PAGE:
Gualtiero Marchesi, a pioneer of Italy’s new cuisine and the first Italian chef to be awarded three stars by the Michelin guide, has died.
The Corriere della Sera reports today that Marchesi was surrounded by his family at his home in Milan. The cause of death was a tumor.
Marchesi famously became the first Italian chef to be awarded the top ranking by the French restaurant guide in 1985 (published in 1986). He also made headlines when he “gave his stars back” in 2008.
“I’ve had enough with scores,” he said at the time. “From now on, I’m only accepting comments.”
A generation of Italian chefs — many of them now celebrities in their own right — cooked in his kitchens and studied with Marchesi, who is widely viewed as the father of the new wave of Italian cookery.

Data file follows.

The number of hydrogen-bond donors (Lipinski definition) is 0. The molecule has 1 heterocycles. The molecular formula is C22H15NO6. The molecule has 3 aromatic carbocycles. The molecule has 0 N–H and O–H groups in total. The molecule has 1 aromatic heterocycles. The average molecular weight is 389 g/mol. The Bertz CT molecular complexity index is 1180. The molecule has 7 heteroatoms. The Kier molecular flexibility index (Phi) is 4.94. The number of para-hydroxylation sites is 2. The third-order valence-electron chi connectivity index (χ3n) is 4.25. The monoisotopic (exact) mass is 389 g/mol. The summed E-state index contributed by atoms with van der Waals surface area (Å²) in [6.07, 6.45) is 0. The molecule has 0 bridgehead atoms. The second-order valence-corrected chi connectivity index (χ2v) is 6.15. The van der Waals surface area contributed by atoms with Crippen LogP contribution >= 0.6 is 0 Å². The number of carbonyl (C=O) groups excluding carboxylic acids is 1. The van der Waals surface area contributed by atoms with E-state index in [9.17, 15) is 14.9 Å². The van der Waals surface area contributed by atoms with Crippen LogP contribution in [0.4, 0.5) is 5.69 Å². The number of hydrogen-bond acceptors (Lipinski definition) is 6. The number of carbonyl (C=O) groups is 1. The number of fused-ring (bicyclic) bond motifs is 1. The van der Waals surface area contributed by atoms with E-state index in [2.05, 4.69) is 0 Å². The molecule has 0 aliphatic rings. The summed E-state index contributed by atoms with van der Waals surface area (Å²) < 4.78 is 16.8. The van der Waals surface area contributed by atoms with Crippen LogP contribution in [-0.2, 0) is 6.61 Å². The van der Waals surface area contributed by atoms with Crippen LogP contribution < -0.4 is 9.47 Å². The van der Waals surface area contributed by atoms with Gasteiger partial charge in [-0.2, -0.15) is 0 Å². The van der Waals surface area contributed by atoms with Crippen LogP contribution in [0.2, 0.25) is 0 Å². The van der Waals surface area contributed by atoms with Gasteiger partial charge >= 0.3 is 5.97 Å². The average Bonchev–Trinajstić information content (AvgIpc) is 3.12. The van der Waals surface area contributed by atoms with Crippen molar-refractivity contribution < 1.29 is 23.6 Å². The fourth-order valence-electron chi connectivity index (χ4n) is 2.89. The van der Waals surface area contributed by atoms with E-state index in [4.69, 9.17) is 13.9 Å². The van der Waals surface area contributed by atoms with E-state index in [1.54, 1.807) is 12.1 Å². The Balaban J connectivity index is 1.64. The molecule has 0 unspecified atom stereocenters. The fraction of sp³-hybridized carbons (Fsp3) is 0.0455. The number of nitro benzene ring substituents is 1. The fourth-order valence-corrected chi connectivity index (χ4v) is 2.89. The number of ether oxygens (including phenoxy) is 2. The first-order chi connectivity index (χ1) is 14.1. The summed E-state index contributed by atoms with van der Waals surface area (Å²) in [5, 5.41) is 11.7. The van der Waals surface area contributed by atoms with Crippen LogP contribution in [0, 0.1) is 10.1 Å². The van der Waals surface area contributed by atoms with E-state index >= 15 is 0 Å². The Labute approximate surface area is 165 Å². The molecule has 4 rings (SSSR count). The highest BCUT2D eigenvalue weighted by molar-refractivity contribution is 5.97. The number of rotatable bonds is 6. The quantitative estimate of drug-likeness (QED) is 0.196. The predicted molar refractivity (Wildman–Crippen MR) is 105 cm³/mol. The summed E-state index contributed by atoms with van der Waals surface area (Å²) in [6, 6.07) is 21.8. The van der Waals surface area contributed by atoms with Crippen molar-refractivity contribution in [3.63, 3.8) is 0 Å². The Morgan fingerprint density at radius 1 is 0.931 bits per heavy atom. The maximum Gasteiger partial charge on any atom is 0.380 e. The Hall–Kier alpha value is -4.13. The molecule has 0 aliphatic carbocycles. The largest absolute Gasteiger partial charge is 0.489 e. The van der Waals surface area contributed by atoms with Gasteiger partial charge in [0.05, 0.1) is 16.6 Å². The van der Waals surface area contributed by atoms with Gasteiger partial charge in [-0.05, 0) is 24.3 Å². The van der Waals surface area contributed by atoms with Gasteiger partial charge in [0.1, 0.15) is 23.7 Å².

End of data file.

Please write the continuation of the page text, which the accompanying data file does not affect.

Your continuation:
I only met him once, nearly 20 years ago in New York at an event at the Tavern on the Green. He was extremely approachable and polite, a true gentleman of Italian gastronomy.
In his talk that day, Marchesi, who was born in Milan and opened his first restaurant there, spoke of making a risotto alla milanese while attending a food event in Israel. He couldn’t use Parmigiano Reggiano — a key ingredient — to make the dish, he said, because it had to be kosher. He used olive oil instead, he recounted, noting that the omission of dairy didn’t diminish the authenticity of the recipe.
“You have to cook with the ingredients available to you,” he said. “That’s what makes for great cuisine.”
I’ve never forgotten his advice, nor will I ever.
Gualtere sit tibi terra levis.
Image via Bruno Cordioli’s Flickr (Creative Commons).